The Independent Corrupt Practices and Other Related Offences Commission (ICPC), has revealed that some civil servants with the Ministry of Water Resources had made away with 40 official vehicles belonging to the ministry which were later recovered by the Commission.
Mr. Abbia Udofia, who represented the ICPC Chairman, Mr. Ekpo Nta, at the International Anti-Corruption Day celebrations in Abuja, made the revelation during a panel discussion on “Reducing Impunity: Recovery of Proceeds of Crime for Sustainable Development.”
Mr. Udofia said that 16 of the officers had on retirement gone home with 27 vehicles attached to their offices, while another who was still in active service commandeered 13 for himself.
The Chairman’s representative also added that when the matter was reported to ICPC, the Commission swung into action and recovered the vehicles. He further told the audience that the suspects were arrested and that when investigations were completed they would be charged to court. Mr. Udofia lamented that with such officers, it would be difficult to achieve sustainable development as all of government’s good intentions would be undermined by their actions.
He held strongly that the way to doing away with impunity was “by putting in place systems, procedures and practices that will prevent corruption.”
Earlier in his keynote address, the Minister of Mines and Steel Development, Dr. Kayode Fayemi, said that for Nigeria as a nation to succeed in the fight against corruption, Nigerians must make transparency and accountability the way of doing business.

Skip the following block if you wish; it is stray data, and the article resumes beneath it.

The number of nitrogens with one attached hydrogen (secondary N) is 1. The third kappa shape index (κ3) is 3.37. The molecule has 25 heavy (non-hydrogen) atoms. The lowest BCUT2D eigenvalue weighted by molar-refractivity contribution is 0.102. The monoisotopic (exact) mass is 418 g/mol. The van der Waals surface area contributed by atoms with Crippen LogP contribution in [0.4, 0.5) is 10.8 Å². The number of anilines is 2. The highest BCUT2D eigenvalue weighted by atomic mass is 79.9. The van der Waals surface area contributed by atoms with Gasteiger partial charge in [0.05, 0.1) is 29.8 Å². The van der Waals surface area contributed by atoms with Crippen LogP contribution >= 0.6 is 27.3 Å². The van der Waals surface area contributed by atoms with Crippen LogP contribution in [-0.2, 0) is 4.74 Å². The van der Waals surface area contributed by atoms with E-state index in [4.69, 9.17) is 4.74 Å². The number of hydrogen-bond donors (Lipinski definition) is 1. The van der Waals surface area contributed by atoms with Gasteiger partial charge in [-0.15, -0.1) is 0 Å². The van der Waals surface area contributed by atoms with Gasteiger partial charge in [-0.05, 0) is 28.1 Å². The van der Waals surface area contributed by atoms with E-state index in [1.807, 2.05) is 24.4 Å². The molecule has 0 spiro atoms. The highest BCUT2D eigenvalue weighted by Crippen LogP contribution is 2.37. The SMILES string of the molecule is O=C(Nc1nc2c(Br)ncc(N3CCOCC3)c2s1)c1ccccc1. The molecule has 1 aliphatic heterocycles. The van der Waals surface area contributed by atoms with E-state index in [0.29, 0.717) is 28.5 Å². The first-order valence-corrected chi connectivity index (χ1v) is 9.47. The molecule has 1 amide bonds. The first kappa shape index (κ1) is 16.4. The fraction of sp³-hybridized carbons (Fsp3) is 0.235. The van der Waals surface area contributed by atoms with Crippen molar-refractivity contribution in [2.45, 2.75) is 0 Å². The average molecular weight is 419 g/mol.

Dr. Fayemi also said that proactive efforts should be sustained to make Corruption Risk Assessment and implementation of remedial and integrity plans a culture with Ministries, Departments and Agencies (MDAs).
The Minister also called for adequate funding of anti-corruption agencies. In his words, “The anti-corruption and accountability institutions have to be adequately equipped with adequate financial and human resources. This will enable them to stay one step ahead of the corrupt that are sparing no efforts to devise new ways of looting our common resources.”
He added that “appropriate funding of these agencies will serve as a strong demonstration of political will by the government to fight corruption.”
Dr. Fayemi also pointed out that there must be leadership by example, “The highly-placed must show example by following due process and avoiding impunity.”
Country representative of the United Nations Office on Drugs and Crime (UNODC), Cristina Albertin, in her goodwill message said that people from all walks of life must all unite to end corruption.
Albertin said “Corruption is a direct threat to infrastructure investment; it does not discriminate but impacts rich and poor countries alike. And it isn’t any other that suffers the most than the weak. If we do not unite to successfully eliminate corruption, we risk economic growth being slowed and prosperity hindered.”
Deputy Chief of Missions at the United States Embassy, Mr. David Young, in a goodwill message said that corruption was a cancer that affects countries all around the world, therefore, creating the need for all to join in the fight against the scourge.
Mr. Young added that “By reducing corruption, we pave way for a better future for our children.”
In the same vein, the European Union Ambassador to Nigeria, Michel Arrion, who was represented by Richard Young, said that the International Anti-Corruption Day affords everyone the opportunity to restate their commitment in the fight against corruption.
Arrion said that corruption was the biggest impediment to achieving sustainable development goals. He called on all Nigerians to be involved in the fight against corruption.
The event also witnessed the unveiling of the report of the Pilot Corruption Risk Assessment in the Sustainable Development Goals (SDG)-Related MDAs of Water, Health and Education.